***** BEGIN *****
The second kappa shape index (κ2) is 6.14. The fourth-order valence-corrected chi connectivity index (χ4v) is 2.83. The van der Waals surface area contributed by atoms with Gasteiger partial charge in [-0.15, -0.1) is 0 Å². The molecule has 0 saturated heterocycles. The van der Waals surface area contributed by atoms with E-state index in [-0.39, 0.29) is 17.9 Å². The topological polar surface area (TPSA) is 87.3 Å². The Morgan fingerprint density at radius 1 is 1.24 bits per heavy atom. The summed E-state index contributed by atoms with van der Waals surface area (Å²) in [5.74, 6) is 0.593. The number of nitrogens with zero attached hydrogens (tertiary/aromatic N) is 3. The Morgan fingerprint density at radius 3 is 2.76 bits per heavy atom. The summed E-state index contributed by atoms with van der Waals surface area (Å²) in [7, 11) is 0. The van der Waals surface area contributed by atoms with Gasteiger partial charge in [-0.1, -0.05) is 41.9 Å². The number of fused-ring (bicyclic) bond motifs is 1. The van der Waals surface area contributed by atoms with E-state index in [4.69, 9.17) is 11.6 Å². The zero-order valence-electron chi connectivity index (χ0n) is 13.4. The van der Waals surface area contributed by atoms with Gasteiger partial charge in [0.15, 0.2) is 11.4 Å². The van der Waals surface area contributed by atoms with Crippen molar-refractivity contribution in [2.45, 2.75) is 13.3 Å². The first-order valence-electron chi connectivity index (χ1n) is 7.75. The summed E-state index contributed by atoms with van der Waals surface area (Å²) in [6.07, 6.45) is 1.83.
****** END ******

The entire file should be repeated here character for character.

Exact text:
The second kappa shape index (κ2) is 6.14. The fourth-order valence-corrected chi connectivity index (χ4v) is 2.83. The van der Waals surface area contributed by atoms with Gasteiger partial charge in [-0.15, -0.1) is 0 Å². The molecule has 0 saturated heterocycles. The van der Waals surface area contributed by atoms with E-state index in [-0.39, 0.29) is 17.9 Å². The topological polar surface area (TPSA) is 87.3 Å². The Morgan fingerprint density at radius 1 is 1.24 bits per heavy atom. The summed E-state index contributed by atoms with van der Waals surface area (Å²) in [5.74, 6) is 0.593. The number of nitrogens with zero attached hydrogens (tertiary/aromatic N) is 3. The Morgan fingerprint density at radius 3 is 2.76 bits per heavy atom. The summed E-state index contributed by atoms with van der Waals surface area (Å²) in [7, 11) is 0. The van der Waals surface area contributed by atoms with Gasteiger partial charge in [-0.1, -0.05) is 41.9 Å². The number of fused-ring (bicyclic) bond motifs is 1. The van der Waals surface area contributed by atoms with E-state index in [4.69, 9.17) is 11.6 Å². The zero-order valence-electron chi connectivity index (χ0n) is 13.4. The van der Waals surface area contributed by atoms with Gasteiger partial charge in [0.15, 0.2) is 11.4 Å². The van der Waals surface area contributed by atoms with Crippen molar-refractivity contribution in [2.45, 2.75) is 13.3 Å². The first-order valence-electron chi connectivity index (χ1n) is 7.75. The summed E-state index contributed by atoms with van der Waals surface area (Å²) in [6.07, 6.45) is 1.83.